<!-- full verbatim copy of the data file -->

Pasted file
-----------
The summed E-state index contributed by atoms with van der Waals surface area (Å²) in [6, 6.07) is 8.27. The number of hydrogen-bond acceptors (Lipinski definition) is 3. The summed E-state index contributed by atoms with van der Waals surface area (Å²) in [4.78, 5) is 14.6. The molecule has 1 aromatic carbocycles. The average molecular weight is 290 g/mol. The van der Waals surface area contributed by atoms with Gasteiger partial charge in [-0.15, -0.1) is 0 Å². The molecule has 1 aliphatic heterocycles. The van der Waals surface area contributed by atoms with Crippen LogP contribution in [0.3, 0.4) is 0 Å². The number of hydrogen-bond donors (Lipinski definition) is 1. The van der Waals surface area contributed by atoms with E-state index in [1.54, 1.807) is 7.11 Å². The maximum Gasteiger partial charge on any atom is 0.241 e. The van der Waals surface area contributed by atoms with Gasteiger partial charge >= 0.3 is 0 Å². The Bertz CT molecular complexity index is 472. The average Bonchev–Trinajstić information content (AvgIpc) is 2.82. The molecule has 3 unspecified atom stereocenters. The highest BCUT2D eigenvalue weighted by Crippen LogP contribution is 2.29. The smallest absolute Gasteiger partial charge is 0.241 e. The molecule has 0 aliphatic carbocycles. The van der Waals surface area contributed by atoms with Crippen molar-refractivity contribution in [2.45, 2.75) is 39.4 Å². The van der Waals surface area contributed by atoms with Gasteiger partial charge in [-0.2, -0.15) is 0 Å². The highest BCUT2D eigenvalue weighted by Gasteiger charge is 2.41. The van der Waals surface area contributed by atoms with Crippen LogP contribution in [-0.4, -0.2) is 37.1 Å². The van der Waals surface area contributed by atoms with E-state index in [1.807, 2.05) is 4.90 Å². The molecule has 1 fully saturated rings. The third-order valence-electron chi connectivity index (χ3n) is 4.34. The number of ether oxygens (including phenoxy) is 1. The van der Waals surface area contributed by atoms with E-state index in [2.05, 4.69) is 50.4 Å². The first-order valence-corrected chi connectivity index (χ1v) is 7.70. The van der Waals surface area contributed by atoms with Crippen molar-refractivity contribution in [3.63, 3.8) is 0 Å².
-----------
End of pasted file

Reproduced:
The summed E-state index contributed by atoms with van der Waals surface area (Å²) in [6, 6.07) is 8.27. The number of hydrogen-bond acceptors (Lipinski definition) is 3. The summed E-state index contributed by atoms with van der Waals surface area (Å²) in [4.78, 5) is 14.6. The molecule has 1 aromatic carbocycles. The average molecular weight is 290 g/mol. The van der Waals surface area contributed by atoms with Gasteiger partial charge in [-0.15, -0.1) is 0 Å². The molecule has 1 aliphatic heterocycles. The van der Waals surface area contributed by atoms with Crippen LogP contribution in [0.3, 0.4) is 0 Å². The number of hydrogen-bond donors (Lipinski definition) is 1. The van der Waals surface area contributed by atoms with E-state index in [1.54, 1.807) is 7.11 Å². The maximum Gasteiger partial charge on any atom is 0.241 e. The van der Waals surface area contributed by atoms with Gasteiger partial charge >= 0.3 is 0 Å². The Bertz CT molecular complexity index is 472. The average Bonchev–Trinajstić information content (AvgIpc) is 2.82. The molecule has 3 unspecified atom stereocenters. The highest BCUT2D eigenvalue weighted by Crippen LogP contribution is 2.29. The smallest absolute Gasteiger partial charge is 0.241 e. The molecule has 0 aliphatic carbocycles. The van der Waals surface area contributed by atoms with Crippen molar-refractivity contribution in [2.45, 2.75) is 39.4 Å². The van der Waals surface area contributed by atoms with Gasteiger partial charge in [-0.2, -0.15) is 0 Å². The highest BCUT2D eigenvalue weighted by Gasteiger charge is 2.41. The van der Waals surface area contributed by atoms with Crippen LogP contribution in [-0.4, -0.2) is 37.1 Å². The van der Waals surface area contributed by atoms with E-state index in [1.807, 2.05) is 4.90 Å². The molecule has 1 fully saturated rings. The third-order valence-electron chi connectivity index (χ3n) is 4.34. The number of ether oxygens (including phenoxy) is 1. The van der Waals surface area contributed by atoms with E-state index in [2.05, 4.69) is 50.4 Å². The first-order valence-corrected chi connectivity index (χ1v) is 7.70. The van der Waals surface area contributed by atoms with Crippen molar-refractivity contribution in [3.63, 3.8) is 0 Å².